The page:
All women diagnosed with gynecologic malignancies should ask their doctor if they're candidates for robotic surgery.

Young women with cervical cancer interested in future fertility often face a difficult dilemma. A radical hysterectomy has been the standard approach for many years. Fortunately, this is no longer the case.

Now patients can be treated for their cervical cancer and still maintain fertility. The procedure is called a radical trachelectomy. In this procedure, the cervix is removed but, unlike radical hysterectomy where the uterus is removed along with the cervix, the uterus is kept intact and it's reattached to the vagina so that women can get pregnant afterwards.

Frequently, many women will ask if by undergoing this procedure they're exposed to a higher risk of recurrence or death from this disease. Fortunately, this isn't the case. The recurrence rate and survival is the same or better than for women undergoing radical hysterectomy.

Most women who try to get pregnant after having this procedure will be able to do so spontaneously. Some women will need assisted reproductive technology to become pregnant. The majority of patients who eventually get pregnant also will reach the third trimester and be able to deliver at term.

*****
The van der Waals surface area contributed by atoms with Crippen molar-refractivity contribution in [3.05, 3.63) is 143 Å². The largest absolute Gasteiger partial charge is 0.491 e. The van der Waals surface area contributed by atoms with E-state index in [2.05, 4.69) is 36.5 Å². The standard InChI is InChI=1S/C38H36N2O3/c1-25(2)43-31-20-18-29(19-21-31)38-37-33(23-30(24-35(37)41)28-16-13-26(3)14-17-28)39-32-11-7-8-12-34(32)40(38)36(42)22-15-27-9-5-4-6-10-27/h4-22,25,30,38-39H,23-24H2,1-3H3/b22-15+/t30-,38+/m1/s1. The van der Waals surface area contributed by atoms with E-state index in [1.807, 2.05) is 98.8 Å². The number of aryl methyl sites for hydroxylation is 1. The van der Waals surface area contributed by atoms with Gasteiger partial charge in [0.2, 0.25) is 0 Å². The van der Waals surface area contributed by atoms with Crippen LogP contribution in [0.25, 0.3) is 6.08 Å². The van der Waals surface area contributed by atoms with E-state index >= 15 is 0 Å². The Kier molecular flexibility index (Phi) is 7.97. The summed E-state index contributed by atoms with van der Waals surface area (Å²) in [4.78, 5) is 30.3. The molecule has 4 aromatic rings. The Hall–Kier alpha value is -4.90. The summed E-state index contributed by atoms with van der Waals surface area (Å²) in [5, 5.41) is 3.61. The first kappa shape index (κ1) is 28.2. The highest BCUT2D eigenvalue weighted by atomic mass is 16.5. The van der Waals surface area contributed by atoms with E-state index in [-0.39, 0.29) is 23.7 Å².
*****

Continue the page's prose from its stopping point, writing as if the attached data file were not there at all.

All women who undergo this procedure require a cerclage placed either at the time of surgery or early in their pregnancy. A cerclage is a suture that's placed in the lower uterus to hold the pregnancy in place. Another important fact is that all women who undergo a radical trachelectomy must deliver by Cesarean section. A number of patients have been able to get pregnant and deliver healthy babies multiple times after undergoing this procedure.

Some problems may arise after having this procedure such as irregular or lack of menstrual cycles, abnormal Pap smears, vaginal discharge or infertility. Fortunately, these are rare complications.

Women should ask their doctors whether they're candidates for this procedure and should seek a consultation with a gynecologic oncologist who's skilled in performing this procedure.

Resources from M. D. Anderson

Listen to Dr. Ramirez talk about the radical trachelectomy procedure